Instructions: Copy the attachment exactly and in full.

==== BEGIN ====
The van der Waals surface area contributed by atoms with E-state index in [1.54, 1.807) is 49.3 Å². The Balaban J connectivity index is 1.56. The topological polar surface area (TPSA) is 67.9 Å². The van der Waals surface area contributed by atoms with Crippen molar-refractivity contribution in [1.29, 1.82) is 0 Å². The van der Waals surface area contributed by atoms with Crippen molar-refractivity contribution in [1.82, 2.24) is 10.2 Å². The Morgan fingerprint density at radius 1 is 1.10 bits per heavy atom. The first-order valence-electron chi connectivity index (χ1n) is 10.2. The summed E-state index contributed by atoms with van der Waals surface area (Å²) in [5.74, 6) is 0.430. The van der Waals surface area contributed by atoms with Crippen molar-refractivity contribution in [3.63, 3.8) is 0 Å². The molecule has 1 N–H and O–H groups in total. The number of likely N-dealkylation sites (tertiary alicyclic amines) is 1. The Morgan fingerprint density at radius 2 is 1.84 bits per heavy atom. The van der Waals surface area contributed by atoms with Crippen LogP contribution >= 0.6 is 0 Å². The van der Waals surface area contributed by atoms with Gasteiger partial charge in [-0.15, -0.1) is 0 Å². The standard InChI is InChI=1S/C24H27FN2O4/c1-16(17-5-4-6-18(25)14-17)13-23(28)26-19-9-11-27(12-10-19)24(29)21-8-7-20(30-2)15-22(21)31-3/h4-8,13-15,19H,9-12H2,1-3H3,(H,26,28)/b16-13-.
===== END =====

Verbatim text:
The van der Waals surface area contributed by atoms with E-state index in [1.54, 1.807) is 49.3 Å². The Balaban J connectivity index is 1.56. The topological polar surface area (TPSA) is 67.9 Å². The van der Waals surface area contributed by atoms with Crippen molar-refractivity contribution in [1.29, 1.82) is 0 Å². The van der Waals surface area contributed by atoms with Crippen molar-refractivity contribution in [1.82, 2.24) is 10.2 Å². The Morgan fingerprint density at radius 1 is 1.10 bits per heavy atom. The first-order valence-electron chi connectivity index (χ1n) is 10.2. The summed E-state index contributed by atoms with van der Waals surface area (Å²) in [5.74, 6) is 0.430. The van der Waals surface area contributed by atoms with Crippen molar-refractivity contribution in [3.63, 3.8) is 0 Å². The molecule has 1 N–H and O–H groups in total. The number of likely N-dealkylation sites (tertiary alicyclic amines) is 1. The Morgan fingerprint density at radius 2 is 1.84 bits per heavy atom. The van der Waals surface area contributed by atoms with Crippen LogP contribution >= 0.6 is 0 Å². The van der Waals surface area contributed by atoms with Gasteiger partial charge in [-0.15, -0.1) is 0 Å². The standard InChI is InChI=1S/C24H27FN2O4/c1-16(17-5-4-6-18(25)14-17)13-23(28)26-19-9-11-27(12-10-19)24(29)21-8-7-20(30-2)15-22(21)31-3/h4-8,13-15,19H,9-12H2,1-3H3,(H,26,28)/b16-13-.